“Brain scans can detect lying,” PreventDisease.com (undated)
This article quotes research that could “put the lie detector machine out of business.” It shares the results of a study in which fMRI was used to scan students’ brains as they were asked to lie and tell the truth in a lab setting. And when they were lying, subjects showed increased brain activity. While this study is interesting, much more research needs to be done before this headline could be considered true. Jumping to this conclusion is dangerous, as the issue of whether to use brain scans as evidence courtrooms is currently being debated.
“Red wine and chocolate can boost your brain power,” The Telegraph (May 6, 2011)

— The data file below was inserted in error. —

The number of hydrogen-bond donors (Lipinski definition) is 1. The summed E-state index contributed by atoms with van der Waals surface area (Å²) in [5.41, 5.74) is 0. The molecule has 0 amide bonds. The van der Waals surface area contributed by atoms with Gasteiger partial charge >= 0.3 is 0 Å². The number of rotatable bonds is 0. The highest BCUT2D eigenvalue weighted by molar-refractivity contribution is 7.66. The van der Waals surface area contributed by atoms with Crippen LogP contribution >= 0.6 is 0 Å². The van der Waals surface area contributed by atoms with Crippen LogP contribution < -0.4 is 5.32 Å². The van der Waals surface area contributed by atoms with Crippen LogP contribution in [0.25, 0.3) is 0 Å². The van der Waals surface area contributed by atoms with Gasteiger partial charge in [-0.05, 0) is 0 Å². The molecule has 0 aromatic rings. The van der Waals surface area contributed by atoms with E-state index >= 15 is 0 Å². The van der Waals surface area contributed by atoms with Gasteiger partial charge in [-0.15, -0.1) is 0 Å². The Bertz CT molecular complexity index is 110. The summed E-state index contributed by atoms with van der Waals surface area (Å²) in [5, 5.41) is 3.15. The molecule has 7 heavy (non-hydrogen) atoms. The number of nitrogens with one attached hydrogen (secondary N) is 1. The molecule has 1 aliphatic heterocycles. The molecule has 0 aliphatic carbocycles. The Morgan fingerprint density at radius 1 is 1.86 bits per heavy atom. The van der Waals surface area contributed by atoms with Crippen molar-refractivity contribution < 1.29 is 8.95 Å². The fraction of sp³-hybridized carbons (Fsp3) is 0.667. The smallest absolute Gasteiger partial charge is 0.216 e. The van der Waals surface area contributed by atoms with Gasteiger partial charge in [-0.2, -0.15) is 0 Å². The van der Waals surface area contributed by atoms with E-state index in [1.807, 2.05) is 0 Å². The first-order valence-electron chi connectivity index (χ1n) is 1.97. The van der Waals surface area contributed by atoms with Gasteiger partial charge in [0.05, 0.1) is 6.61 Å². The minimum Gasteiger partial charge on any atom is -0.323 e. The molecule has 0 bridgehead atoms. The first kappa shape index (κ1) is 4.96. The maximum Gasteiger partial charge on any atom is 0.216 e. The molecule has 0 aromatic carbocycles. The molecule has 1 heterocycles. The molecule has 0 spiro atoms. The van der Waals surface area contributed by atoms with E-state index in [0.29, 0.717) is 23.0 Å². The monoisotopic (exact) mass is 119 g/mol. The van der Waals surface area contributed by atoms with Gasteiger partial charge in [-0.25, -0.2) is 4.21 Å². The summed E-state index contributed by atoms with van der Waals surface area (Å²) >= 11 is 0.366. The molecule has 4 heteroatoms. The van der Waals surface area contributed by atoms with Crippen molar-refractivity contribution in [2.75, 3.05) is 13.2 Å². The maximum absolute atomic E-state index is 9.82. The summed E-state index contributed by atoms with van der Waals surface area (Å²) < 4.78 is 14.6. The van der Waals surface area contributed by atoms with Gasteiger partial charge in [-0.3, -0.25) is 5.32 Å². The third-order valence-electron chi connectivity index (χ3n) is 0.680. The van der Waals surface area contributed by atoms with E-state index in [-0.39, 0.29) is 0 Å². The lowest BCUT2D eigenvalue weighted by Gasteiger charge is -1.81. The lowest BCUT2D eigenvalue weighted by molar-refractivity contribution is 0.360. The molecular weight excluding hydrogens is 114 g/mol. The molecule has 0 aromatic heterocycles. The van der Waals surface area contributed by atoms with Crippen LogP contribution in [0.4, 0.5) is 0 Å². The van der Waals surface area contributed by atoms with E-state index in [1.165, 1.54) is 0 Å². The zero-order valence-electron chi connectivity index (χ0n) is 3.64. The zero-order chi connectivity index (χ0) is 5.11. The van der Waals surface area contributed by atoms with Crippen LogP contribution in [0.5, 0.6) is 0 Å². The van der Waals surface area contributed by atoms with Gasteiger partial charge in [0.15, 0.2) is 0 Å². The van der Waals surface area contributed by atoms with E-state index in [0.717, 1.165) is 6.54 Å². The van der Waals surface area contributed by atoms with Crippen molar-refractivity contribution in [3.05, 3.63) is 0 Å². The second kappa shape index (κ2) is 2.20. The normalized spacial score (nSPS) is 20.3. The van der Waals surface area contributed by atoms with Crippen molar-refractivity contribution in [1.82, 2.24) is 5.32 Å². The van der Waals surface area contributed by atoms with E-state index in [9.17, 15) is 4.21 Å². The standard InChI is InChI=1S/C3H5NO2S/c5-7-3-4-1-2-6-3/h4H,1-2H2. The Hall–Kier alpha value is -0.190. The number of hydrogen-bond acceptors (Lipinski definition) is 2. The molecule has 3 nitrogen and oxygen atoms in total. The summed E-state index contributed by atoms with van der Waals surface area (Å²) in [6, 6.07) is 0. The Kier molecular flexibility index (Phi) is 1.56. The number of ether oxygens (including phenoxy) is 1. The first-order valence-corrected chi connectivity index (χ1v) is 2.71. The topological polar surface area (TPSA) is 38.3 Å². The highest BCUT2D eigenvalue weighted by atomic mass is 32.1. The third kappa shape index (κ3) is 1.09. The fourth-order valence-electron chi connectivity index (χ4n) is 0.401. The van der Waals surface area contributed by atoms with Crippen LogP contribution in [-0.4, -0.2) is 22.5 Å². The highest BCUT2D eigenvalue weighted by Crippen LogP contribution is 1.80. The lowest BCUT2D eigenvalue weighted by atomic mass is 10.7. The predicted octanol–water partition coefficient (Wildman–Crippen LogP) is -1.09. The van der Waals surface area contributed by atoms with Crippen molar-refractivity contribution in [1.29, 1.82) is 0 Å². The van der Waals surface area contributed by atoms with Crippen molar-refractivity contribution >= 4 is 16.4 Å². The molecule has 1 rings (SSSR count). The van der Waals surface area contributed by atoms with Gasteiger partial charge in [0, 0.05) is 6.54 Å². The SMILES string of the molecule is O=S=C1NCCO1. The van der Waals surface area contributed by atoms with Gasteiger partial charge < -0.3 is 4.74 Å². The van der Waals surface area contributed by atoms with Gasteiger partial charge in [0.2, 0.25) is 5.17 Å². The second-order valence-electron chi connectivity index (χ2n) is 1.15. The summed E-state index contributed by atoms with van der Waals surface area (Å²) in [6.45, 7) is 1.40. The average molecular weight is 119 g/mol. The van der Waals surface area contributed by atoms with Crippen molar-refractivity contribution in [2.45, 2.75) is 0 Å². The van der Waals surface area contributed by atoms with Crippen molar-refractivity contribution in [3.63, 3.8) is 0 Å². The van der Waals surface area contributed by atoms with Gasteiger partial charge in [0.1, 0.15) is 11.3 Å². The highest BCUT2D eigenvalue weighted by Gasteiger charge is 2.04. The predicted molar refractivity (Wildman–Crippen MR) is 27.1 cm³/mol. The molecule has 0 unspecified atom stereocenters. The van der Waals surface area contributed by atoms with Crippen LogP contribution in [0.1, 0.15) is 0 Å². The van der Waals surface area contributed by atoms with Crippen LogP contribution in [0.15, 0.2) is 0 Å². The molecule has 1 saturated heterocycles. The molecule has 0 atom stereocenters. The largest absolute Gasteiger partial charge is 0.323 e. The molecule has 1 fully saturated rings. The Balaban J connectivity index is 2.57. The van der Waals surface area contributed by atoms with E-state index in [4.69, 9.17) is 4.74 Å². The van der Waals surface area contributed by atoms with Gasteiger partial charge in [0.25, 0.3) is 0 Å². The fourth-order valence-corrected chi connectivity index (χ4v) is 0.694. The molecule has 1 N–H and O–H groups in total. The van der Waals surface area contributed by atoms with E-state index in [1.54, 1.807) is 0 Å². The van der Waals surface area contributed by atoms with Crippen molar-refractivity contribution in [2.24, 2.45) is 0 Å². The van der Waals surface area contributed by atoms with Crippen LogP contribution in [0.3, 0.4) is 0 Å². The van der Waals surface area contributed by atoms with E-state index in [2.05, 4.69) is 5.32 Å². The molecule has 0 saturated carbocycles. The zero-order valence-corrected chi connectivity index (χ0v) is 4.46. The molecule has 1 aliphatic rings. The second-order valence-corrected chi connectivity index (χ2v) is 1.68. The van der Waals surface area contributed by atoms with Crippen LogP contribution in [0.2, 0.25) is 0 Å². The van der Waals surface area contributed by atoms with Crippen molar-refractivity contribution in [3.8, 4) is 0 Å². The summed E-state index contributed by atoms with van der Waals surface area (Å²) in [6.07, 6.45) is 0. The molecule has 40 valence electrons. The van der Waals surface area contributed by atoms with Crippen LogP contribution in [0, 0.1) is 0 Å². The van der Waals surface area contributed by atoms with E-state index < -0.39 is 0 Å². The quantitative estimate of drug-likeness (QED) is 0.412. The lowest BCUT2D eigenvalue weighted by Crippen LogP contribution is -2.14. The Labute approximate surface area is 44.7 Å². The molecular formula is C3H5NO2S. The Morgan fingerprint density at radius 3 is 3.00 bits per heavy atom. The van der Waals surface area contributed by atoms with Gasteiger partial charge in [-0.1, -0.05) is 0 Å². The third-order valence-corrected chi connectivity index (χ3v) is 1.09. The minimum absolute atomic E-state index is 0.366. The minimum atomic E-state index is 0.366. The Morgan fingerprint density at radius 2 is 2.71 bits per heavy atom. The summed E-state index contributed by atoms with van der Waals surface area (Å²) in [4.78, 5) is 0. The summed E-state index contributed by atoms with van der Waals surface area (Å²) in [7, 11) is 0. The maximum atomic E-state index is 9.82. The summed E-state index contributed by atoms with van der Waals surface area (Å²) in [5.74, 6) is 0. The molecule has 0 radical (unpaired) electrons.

As Crockett notes in her talk, the media flocks to science that says decadent food and beverages have benefits for the brain. The claims are usually overstated — or made through tangential facts — as happened with Crockett’s study that morphed pro-chocolate in the press. In general, headlines like these should always set off warning bells.
Below, a few other recent headlines which have us wary of neuro-bunk:
And some more great reading on the bounds of extrapolating from neuroscience research:
- “All that stress is shrinking your brain, new study finds,” NBC News (Nov. 26, 2012)
- “Internet pornography can make you lose your memory,” The Independent (Dec. 17, 2012)
- “Go take a hike — it’s good for your brain,” Chicago Tribune (Dec. 19, 2012)
- “Study: Sex can make you smarter,” CBS Local (Sept. 14, 2012)
- “Neuroscience Fiction: What neuroscience really teaches us and what it doesn’t,” The New Yorker (Dec. 2, 2012)
- “Winter of Discontent: Is the hot affair between neuroscience and science journalism cooling down?” Knight Science Journalism Tracker (Dec. 3, 2012)